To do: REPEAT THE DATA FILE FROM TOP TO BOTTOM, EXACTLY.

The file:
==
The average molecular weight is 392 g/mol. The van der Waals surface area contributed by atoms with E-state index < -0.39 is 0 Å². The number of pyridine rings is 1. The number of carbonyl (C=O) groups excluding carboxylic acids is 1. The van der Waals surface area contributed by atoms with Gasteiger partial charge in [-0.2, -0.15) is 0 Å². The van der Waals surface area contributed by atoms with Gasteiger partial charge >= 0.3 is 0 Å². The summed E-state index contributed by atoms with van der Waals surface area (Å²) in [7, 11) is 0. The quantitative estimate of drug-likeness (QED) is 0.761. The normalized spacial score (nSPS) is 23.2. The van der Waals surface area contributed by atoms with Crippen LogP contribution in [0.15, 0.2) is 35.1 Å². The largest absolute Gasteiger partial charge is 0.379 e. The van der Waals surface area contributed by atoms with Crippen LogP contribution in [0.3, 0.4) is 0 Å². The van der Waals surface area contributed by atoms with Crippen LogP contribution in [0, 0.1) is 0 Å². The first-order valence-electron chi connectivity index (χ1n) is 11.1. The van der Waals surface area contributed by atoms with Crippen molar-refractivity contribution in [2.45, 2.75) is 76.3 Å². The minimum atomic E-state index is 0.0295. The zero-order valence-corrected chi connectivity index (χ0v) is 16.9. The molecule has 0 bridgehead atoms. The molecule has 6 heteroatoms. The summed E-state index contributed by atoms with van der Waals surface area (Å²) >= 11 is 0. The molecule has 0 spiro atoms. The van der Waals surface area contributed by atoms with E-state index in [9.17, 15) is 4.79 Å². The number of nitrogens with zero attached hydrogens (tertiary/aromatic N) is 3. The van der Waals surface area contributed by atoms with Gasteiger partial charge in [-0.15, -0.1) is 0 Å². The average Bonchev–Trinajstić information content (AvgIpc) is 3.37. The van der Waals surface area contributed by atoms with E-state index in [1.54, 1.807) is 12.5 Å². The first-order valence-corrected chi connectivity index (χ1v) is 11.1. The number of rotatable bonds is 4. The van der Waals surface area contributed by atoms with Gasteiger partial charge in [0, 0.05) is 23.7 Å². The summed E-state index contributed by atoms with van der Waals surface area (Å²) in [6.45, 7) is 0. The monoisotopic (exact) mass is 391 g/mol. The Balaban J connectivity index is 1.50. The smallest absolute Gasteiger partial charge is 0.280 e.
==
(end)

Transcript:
The average molecular weight is 392 g/mol. The van der Waals surface area contributed by atoms with E-state index < -0.39 is 0 Å². The number of pyridine rings is 1. The number of carbonyl (C=O) groups excluding carboxylic acids is 1. The van der Waals surface area contributed by atoms with Gasteiger partial charge in [-0.2, -0.15) is 0 Å². The van der Waals surface area contributed by atoms with Gasteiger partial charge >= 0.3 is 0 Å². The summed E-state index contributed by atoms with van der Waals surface area (Å²) in [7, 11) is 0. The quantitative estimate of drug-likeness (QED) is 0.761. The normalized spacial score (nSPS) is 23.2. The van der Waals surface area contributed by atoms with Crippen LogP contribution in [0.15, 0.2) is 35.1 Å². The largest absolute Gasteiger partial charge is 0.379 e. The van der Waals surface area contributed by atoms with Crippen LogP contribution in [0.3, 0.4) is 0 Å². The van der Waals surface area contributed by atoms with Crippen LogP contribution in [0, 0.1) is 0 Å². The first-order valence-electron chi connectivity index (χ1n) is 11.1. The van der Waals surface area contributed by atoms with Crippen molar-refractivity contribution in [2.45, 2.75) is 76.3 Å². The minimum atomic E-state index is 0.0295. The zero-order valence-corrected chi connectivity index (χ0v) is 16.9. The molecule has 0 bridgehead atoms. The molecule has 6 heteroatoms. The summed E-state index contributed by atoms with van der Waals surface area (Å²) >= 11 is 0. The molecule has 0 spiro atoms. The van der Waals surface area contributed by atoms with E-state index in [9.17, 15) is 4.79 Å². The number of nitrogens with zero attached hydrogens (tertiary/aromatic N) is 3. The van der Waals surface area contributed by atoms with Gasteiger partial charge in [-0.15, -0.1) is 0 Å². The average Bonchev–Trinajstić information content (AvgIpc) is 3.37. The van der Waals surface area contributed by atoms with E-state index in [1.54, 1.807) is 12.5 Å². The first-order valence-corrected chi connectivity index (χ1v) is 11.1. The number of rotatable bonds is 4. The van der Waals surface area contributed by atoms with Gasteiger partial charge in [0, 0.05) is 23.7 Å². The summed E-state index contributed by atoms with van der Waals surface area (Å²) in [6.45, 7) is 0. The monoisotopic (exact) mass is 391 g/mol. The Balaban J connectivity index is 1.50. The smallest absolute Gasteiger partial charge is 0.280 e.